reflections in response to Emerging Technology course EDUC 7108

Posts tagged ‘Netflix’

Module Five: Red Queens, Increasing Returns and the War on DVD/Video on Demand

In order to obtain one of the films based on the books by Philip K. Dick in module 4, I began first with the resources I have immediate access to.  I reviewed the “guide” listings of movies scheduled for broadcast on cable television, which produced two of the Dick films.  After reading each review, I chose Minority Report; set it to record digitally via TIVO and watched it the following day after it was recorded for me.

There was a time when the only option to seeing a movie was to rent one from a video store or purchase it.   Technological advancements now allow the very same film to be streamed or downloaded immediately to one’s television or personal computer. This emergence in technology has also led to competition between DVD sales and Video on Demand.  The current competition between Video on Demand and DVDs is an example of increasing returns (Laureate Education, 2009). Since high speed internet is now more affordable, with larger screen size displays, and with superior image and graphics quality than was available in the past, more people use online resources than ever before, causing the video rental business to slowly become obsolete.  This is easily represented in the competition between Netflix and Blockbuster.

Netflix began in 1997, moving to subscription services in 1999, and now with customer subscriptions including both rented movies delivered in the mail, as well as streamed movies through TIVO, Wii, Xbox 360, Apple’s iPad, iPhone and iPod Touch devices as well as select brand-name televisions.  While Netflix was concentrating on video on demand business, Blockbuster, as its primary competitor, did not expand to the video on demand market soon enough, which ultimately led to their demise as they filed for bankruptcy in 2010.  As the transition was made to digital format in the United States in June of 2009, many Americans have flocked to stores to purchase updated televisions, many of which are fully equipped with internet connection, and ready for streaming with automatic access to streamed or downloaded content, for example, my Samsung Blu-Ray player came equipped with recommended internet TV applications:  Pandora internet radio, VUDU, Netflix, and Blockbuster, with capabilities to access Twitter, Google maps, You Tube videos and more.  The TIVO offerings on my television include Blockbuster, Amazon Video on Demand, Netflix, You Tube, Rhapsody, Pandora, Live 365, and Podcaster.   These companies will all reap the benefits of being readily available and “on the screen” as customers tune in to their newly-acquired television sets.  The law of increasing returns (Laureate Education, 2009) suggests that as one technology is chosen, customers continue with it, contributing to even more growth for the first-chosen technology.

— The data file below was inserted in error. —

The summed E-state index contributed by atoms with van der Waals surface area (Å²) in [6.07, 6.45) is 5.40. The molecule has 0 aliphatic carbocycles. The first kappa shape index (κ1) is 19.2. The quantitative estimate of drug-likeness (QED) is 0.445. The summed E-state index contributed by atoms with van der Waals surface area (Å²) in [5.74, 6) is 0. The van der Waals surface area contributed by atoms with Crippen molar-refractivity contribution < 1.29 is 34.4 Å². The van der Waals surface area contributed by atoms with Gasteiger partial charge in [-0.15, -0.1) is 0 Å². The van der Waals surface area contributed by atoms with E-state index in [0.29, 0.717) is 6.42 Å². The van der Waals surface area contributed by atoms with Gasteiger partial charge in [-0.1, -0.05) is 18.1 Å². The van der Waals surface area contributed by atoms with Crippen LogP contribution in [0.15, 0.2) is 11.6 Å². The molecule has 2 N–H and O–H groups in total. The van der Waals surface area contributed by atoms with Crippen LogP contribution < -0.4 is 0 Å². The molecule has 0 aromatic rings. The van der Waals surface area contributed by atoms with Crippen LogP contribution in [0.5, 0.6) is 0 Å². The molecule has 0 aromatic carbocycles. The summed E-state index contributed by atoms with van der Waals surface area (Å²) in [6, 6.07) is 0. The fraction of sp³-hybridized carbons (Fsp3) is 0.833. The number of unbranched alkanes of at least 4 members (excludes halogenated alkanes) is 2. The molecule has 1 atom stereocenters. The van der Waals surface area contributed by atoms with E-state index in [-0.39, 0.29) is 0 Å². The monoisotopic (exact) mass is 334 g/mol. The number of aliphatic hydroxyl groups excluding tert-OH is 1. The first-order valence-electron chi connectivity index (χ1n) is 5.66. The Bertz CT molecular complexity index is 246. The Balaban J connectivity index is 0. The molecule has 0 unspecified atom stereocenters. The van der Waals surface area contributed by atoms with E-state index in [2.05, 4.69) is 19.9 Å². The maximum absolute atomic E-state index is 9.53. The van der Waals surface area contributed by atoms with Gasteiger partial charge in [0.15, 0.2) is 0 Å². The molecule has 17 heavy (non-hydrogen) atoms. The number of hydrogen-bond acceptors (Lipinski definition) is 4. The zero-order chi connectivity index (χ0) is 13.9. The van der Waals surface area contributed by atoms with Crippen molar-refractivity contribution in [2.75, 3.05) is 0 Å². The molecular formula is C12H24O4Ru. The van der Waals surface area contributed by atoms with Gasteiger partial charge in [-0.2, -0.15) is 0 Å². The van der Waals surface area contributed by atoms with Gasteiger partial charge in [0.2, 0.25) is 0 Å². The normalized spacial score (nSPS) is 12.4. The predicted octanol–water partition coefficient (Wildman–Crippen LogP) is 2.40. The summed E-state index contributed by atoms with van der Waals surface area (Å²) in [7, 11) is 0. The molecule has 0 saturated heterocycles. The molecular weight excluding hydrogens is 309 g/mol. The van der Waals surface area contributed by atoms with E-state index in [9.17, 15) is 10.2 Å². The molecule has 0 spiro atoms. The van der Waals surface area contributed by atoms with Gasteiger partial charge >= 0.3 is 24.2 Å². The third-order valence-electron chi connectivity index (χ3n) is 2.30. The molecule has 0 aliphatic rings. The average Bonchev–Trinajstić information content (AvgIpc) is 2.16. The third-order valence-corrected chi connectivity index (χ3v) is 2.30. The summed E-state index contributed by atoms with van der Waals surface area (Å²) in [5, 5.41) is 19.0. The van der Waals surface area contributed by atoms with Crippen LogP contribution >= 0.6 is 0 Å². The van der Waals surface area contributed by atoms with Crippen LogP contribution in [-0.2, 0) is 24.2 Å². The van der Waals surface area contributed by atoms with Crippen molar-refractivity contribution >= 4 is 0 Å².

Video on demand rekindles the movies at home concept.  The fact that companies such as Netflix continue to “rent” movies by delivering them to mailboxes, suggests that DVDs are not becoming obsolete; one only has to look at the shelves in Walmart to realize they continue to be sold.   As image quality becomes better and better, Blu-Ray DVD will obsolete the basic DVD however.

Vint Cerf: It’s all about Video on Demand

Anderson, C. (2004). Tech’s long tail [Video]. Retrieved from

Cerf, V. It’s all about video on demand. Retrieved from

What you need to know about the digital tv transition.  Retrieved from

Laureate Education, Inc. (2009). Emerging and future technology. Baltimore: Author.

Newman, R. (2010). How Netflix killed Blockbuster. US News & World Report: Money. Retrieved from

Netflix. Retrieved from

Samsung Blu-Ray DVD. Retrieved from

Thornburg, D. (2008c). Red Queens, butterflies, and strange attractors: Imperfect lenses into emergent technologies. Lake Barrington, IL: Thornburg Center for Space Exploration.

TIVO Retrieved from